What about privacy? Facebook says Calibra will not share account information or financial data with Facebook or any third party without consumer consent. Personally, I wonder exactly how that consent will be given. Will users have the choice to opt-in to giving consent? Or will Calibra require that consent before people can use it?

Facebook also says Calbra customers’ account information and financial data will not be used to improve ad targeting on the Facebook family of products. Given Facebook’s history, it would be wise to be skeptical of that claim.


Most Children who Watch YouTube Don’t Use YouTube Kids



The YouTube Kids app was designed for children who were age 13 or younger. According to Bloomberg, most of the children who are watching YouTube don’t use YouTube Kids.

Children who do watch YouTube Kids tend to shift over to YouTube’s main site before they hit thirteen, according to multiple people at YouTube familiar with internal data. One person who works on the app said the departures typically happen around age seven. In India, YouTube’s biggest market by volume, usage of the Kids app is negligible, according to this employee. These people asked not to be identified discussing private information.

The article also noted that many parents don’t know the difference between YouTube and YouTube Kids. So, it’s entirely possible that the children of those parents are watching the main YouTube – which is definitely not designed for kids to watch.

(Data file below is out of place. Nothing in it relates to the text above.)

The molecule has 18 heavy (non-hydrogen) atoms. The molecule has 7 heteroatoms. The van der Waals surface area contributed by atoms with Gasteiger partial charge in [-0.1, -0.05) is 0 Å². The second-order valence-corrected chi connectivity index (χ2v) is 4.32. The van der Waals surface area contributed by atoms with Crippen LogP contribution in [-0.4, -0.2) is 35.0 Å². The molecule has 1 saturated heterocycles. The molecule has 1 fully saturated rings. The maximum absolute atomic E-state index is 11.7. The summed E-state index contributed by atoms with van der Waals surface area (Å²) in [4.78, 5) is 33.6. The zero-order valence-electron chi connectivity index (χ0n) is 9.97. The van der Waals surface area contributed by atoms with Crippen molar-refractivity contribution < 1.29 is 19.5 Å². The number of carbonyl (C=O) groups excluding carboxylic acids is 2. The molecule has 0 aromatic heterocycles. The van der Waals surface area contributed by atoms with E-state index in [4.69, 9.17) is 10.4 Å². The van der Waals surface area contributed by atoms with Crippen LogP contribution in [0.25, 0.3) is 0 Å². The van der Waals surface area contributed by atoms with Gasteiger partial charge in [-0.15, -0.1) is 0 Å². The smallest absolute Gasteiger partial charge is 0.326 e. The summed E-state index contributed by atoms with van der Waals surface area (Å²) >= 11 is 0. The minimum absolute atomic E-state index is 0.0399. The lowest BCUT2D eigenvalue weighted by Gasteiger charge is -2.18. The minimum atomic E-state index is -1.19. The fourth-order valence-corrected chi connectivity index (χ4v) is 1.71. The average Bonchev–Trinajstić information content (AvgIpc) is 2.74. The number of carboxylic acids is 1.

Children who leave YouTube Kids and start watching the main YouTube don’t want to go back to YouTube Kids. The main complaint appears to be that these children see YouTube Kids as “babyish”. They aren’t wrong about that. One of the biggest YouTube Kids channels is called Cocomelon. It is a channel of nursery rhymes.

Parents need to decide for themselves how comfortable they are about allowing their children to watch the main YouTube instead of the kid version. It wouldn’t be very hard for a child to accidentally come across disturbing content simply by clicking on the videos that an algorithm suggests to them. This is not to say that everything on YouTube Kids is entirely safe for children, as it has had some not-safe-for-kids content. YouTube has worked to try and remove that content.

Parents who are concerned about what their children are watching on YouTube have a few options. The way to have the most control is for the parent to pre-screen YouTube videos and then watch those videos with their child. Doing so will take time, but will enable a parent to replace the YouTube algorithm with their own, personal, judgement about what is safe for their child to watch.


New Media Productions Studio #1376



Audio show debut from the New Media Productions Studio in Southern Michigan. The first show from the new studio or actually office of the new studio. Not a lot to show you can see the latest on Facebook on where I am in the build process. Lot’s of tasty morsels in today’s show enjoy the podcast. I am getting a bit anxious though on the container delivery as it is taking its sweet time transversing Indiana and Ohio seems to be on the slow track